William Edwin Boardman, a Presbyterian grocer from Illinois, began to seek the experience of sanctification, but was resistant to Methodist instruction. However in 1842, after reading the testimonies of Finney and Mahan, Boardman and his wife attained “the blessing.” Boardman published his experience in a book he called The Higher Christian Life, a title intended to distinguish itself from Wesleyan and Oberlin perfectionism.46 The popularity of Boardman’s book was likely due to its non-scholarly approach, setting a tone which was resonant with the revival of 1858.47 Boardman was to later link up with Mahan to conduct revivals in both America and Britain, and both were to have a direct influence on the spiritual and theological direction of the Keswick Conferences.

IV. Sanctification in the Theology of the Keswick Conferences

The Oxford and Brighton conferences, two small but significant meetings, forged a link between New School revivalism and the Keswick conferences. Oxford and Brighton, for the most part, harmonized with the Keswick conferences to form the general tenor of Keswick spirituality. In fact, both Keswick leaders and contemporary Keswick scholars included Oxford and Brighton in the Keswick movement.48

T.D. Harford-Battersby, an adherent of Oxford and Brighton and the presider of the first Keswick Conference, indicated that the purpose of Keswick was “the promotion of Scriptural holiness.” Harford-Battersby believed that through the work of the Holy Spirit, the Christian could overcome temptation. This involved a deliberate act of surrender, so that holiness was the result of an experiential crisis leading to a process.49 The emphasis upon a crisis was, admittedly, borrowed from Holiness theology, but Keswick’s understanding of this crisis followed the theology of American revivalism, though with unique Keswick articulations.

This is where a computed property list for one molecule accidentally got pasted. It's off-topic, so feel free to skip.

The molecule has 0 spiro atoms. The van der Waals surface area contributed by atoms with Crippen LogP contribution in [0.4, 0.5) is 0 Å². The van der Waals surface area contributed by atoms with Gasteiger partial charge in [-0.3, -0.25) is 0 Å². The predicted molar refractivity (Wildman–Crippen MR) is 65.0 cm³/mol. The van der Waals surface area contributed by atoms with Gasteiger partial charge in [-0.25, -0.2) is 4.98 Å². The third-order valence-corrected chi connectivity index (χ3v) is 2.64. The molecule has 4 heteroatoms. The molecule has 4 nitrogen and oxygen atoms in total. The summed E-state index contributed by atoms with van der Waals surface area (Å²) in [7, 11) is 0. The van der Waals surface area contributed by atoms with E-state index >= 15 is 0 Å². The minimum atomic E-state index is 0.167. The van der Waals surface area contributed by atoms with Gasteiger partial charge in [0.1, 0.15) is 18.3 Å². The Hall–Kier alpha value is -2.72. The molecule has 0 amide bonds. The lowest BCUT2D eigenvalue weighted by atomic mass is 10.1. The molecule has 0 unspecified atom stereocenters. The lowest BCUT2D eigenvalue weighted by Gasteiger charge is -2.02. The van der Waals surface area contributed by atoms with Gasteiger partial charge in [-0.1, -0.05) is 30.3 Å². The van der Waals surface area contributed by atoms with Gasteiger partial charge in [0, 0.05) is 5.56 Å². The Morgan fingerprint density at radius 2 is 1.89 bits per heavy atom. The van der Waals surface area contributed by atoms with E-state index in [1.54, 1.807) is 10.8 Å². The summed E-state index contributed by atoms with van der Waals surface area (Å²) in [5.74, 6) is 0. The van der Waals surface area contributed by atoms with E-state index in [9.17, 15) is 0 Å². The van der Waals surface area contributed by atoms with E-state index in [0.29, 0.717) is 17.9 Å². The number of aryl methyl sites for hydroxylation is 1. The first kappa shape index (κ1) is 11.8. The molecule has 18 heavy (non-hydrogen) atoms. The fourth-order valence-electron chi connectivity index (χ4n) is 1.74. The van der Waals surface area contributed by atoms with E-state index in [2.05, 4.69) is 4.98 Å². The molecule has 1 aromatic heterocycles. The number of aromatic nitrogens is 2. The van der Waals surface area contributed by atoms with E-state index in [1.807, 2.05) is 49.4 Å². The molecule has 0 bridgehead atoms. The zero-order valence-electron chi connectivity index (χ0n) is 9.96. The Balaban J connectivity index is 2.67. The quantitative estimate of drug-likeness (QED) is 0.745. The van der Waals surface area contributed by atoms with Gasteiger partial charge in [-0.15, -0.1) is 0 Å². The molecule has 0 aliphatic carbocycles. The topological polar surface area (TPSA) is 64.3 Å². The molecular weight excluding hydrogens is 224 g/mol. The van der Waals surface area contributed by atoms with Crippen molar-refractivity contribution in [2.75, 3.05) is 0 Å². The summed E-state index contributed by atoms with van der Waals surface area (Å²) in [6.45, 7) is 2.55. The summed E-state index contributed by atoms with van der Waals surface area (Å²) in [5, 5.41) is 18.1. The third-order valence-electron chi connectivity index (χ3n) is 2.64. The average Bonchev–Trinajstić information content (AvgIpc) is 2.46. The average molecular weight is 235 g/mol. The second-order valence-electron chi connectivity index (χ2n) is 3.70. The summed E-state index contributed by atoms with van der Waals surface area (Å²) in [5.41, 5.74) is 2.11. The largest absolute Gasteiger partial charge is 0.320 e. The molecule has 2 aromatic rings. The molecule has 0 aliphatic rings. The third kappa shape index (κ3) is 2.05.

The links between Keswick and New School revivalism were many. Both Mahan and Boardman’s involvement in the Oxford and Brighton conferences “helped unify the higher life aspirations arising from the ‘Oberlizing of England’.”50 Furthermore, the Reverend John Moore was close friends with Charles Finney, a relationship which no doubt had influence on his son, C.G. Moore, one of the early Keswick speakers.51 However, “Keswick was American Wesleyan/Holiness spirituality shorn of the troublesome feature of perfectionism,” an interpretation accepted by most critics.52

The watchword of Keswick holiness was, in the words of Evan Hopkins, “the Blessing is not an attainment but an attitude.”53 “Attitude” was a distinctive Keswick notion linked to the crisis of sanctification. On the opening day of the Brighton Conference, held May 29 to June 7, 1875, R.P. Smith preached:

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Category: Church History

About the Author: Peter F. Althouse, PhD (University of Toronto), is Assistant Professor of Religion at Southeastern University. He is the author of Spirit of the Last Days: Pentecostal Eschatology in Conversation with Jürgen Moltmann (T & T Clark, 2003), and has written many articles on eschatology, pneumatology and Pentecostal studies. Faculty page. Facebook.